Thursday, June 12, 2008

The Love Song of J. Alfred New Frock

I would love a new frock. From Marni. MAYBE FOR MY WEDDING!?!? Is that joke getting old?

Ooooh-kay! Can we get a close-up on the - dare I even call it a - necklace? Roger.

Perfection. Those sunglasses, those colors, that green! I'm gushing, I know. I'll stop....soon.

I love the neutral colors, the textures, the shapes! Eeeee! Everything! Let's get some close-ups of the footwear, people, cause Marni does not disappoint in that departmento, far from it.

I am smitten, yes, in deep smit, with taupey-grey snakeskin.


I know it's cruel of me to do this, but now that I've pulled you into this post using my secret weapon Marni, I want to have a quick vocab lesson.
Only two words, calm down! was kind enough to offer us "official" definitions.


satisfaction or pleasure felt at someone else's misfortune


the spirit of the time

What do these two words have to do with this post, you ask? Well, it's a bit difficult to say it succinctly, but I'll try. I confess I felt a substantial amount of shadenfreude when I refused to stay at my job longer than the (what I feel is ALREADY a great courtesy on my part) standard 2 weeks. I am leaving this job, people, and I am leaving it with my dignity intact. That's all.
Zeitgeist will come later, and all I will say at this point is I feel it's very important to constantly be aware of what the spirit of our times is, don't you?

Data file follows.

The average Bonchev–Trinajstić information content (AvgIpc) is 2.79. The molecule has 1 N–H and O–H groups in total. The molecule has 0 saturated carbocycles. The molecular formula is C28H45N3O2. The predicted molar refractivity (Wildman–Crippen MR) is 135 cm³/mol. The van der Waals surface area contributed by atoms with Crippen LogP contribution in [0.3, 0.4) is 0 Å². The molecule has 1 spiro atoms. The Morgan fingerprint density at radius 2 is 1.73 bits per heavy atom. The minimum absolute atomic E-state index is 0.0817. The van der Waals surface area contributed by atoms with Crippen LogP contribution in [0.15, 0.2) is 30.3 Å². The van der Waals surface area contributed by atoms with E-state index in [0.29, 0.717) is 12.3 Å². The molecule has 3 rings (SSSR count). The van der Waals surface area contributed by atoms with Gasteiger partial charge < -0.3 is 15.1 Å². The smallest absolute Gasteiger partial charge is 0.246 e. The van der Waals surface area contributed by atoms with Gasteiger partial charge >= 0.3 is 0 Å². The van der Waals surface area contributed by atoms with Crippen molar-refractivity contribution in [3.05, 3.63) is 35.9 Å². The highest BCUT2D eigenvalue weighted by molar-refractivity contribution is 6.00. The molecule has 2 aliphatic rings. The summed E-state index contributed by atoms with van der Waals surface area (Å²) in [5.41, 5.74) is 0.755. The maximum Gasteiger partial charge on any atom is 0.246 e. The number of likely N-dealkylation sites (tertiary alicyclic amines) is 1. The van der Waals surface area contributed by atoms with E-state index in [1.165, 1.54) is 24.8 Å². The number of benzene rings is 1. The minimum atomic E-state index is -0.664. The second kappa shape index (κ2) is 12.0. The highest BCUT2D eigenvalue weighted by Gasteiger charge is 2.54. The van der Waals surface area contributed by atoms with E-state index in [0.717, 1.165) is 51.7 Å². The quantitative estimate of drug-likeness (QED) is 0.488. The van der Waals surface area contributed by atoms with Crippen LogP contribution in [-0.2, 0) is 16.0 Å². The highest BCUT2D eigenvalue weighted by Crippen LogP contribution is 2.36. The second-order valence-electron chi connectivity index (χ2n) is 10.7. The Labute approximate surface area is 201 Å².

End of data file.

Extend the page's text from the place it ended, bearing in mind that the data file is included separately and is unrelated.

On a less existential note, those Germans have really mastered the art of wordcrafting, haven't they?

Reiss | Button's up!

I am so jealous of everyone living in the UK. So what if we've got Anthropologie? That's ALL we've got. They have MILLIONS of adorable little European stores that just refuse to ship to the US. Two that I love:

Reiss via Lola Is Beauty.

NB: those are silver snakeskin embossed sneakers.

Button's Up! doesn't appear to have a website but you can shop the collection on antipodium.

For the home

design sponge did a post today about these chairs. When I went to check them out at emu, I saw the below awesome picture by Tom Vack. And since we're talking about how much the UK rocks, I thought it was apropos:

Keeping the UK love comin' strong, check out this cute lil' light by UK-based Lush:

back to zeit

Now about zeitgeist. I am going to post "The Love Song of J. Alfred Prufrock" by T.S. Eliot IN ITS ENTIRETY, so if you're not into that, you're free to go. BUT - I wouldn't be posting it if I didn't think it was very important. If I didn't think it tackled the ambiance of a certain zeitgeist masterfully.